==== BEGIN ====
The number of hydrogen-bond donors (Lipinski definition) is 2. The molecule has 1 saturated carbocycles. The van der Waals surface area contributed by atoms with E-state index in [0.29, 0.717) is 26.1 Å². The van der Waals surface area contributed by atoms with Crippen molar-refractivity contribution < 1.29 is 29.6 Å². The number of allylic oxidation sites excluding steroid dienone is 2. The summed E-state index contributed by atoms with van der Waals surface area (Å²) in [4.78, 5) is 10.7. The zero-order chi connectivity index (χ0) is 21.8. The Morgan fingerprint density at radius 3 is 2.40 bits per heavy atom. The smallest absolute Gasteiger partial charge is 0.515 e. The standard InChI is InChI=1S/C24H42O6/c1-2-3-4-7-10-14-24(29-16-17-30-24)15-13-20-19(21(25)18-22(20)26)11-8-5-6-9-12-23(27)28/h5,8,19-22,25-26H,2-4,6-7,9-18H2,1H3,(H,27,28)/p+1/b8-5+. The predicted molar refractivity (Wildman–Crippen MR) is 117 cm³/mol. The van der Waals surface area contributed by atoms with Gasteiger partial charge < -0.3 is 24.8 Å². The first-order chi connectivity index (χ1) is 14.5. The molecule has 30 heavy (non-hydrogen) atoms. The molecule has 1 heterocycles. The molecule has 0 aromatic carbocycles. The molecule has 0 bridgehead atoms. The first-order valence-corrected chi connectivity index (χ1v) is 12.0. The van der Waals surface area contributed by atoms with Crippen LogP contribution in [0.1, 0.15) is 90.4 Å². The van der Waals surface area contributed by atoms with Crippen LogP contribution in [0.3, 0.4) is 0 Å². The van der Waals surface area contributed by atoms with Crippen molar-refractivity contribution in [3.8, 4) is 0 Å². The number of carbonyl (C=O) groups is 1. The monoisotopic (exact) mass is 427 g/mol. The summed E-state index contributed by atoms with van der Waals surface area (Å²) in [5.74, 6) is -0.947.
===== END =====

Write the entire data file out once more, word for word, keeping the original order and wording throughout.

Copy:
The number of hydrogen-bond donors (Lipinski definition) is 2. The molecule has 1 saturated carbocycles. The van der Waals surface area contributed by atoms with E-state index in [0.29, 0.717) is 26.1 Å². The van der Waals surface area contributed by atoms with Crippen molar-refractivity contribution < 1.29 is 29.6 Å². The number of allylic oxidation sites excluding steroid dienone is 2. The summed E-state index contributed by atoms with van der Waals surface area (Å²) in [4.78, 5) is 10.7. The zero-order chi connectivity index (χ0) is 21.8. The Morgan fingerprint density at radius 3 is 2.40 bits per heavy atom. The smallest absolute Gasteiger partial charge is 0.515 e. The standard InChI is InChI=1S/C24H42O6/c1-2-3-4-7-10-14-24(29-16-17-30-24)15-13-20-19(21(25)18-22(20)26)11-8-5-6-9-12-23(27)28/h5,8,19-22,25-26H,2-4,6-7,9-18H2,1H3,(H,27,28)/p+1/b8-5+. The predicted molar refractivity (Wildman–Crippen MR) is 117 cm³/mol. The van der Waals surface area contributed by atoms with Gasteiger partial charge < -0.3 is 24.8 Å². The first-order chi connectivity index (χ1) is 14.5. The molecule has 30 heavy (non-hydrogen) atoms. The molecule has 1 heterocycles. The molecule has 0 aromatic carbocycles. The molecule has 0 bridgehead atoms. The first-order valence-corrected chi connectivity index (χ1v) is 12.0. The van der Waals surface area contributed by atoms with Crippen LogP contribution in [0.1, 0.15) is 90.4 Å². The van der Waals surface area contributed by atoms with Crippen LogP contribution in [0.3, 0.4) is 0 Å². The van der Waals surface area contributed by atoms with Crippen molar-refractivity contribution in [3.8, 4) is 0 Å². The number of carbonyl (C=O) groups is 1. The monoisotopic (exact) mass is 427 g/mol. The summed E-state index contributed by atoms with van der Waals surface area (Å²) in [5.74, 6) is -0.947.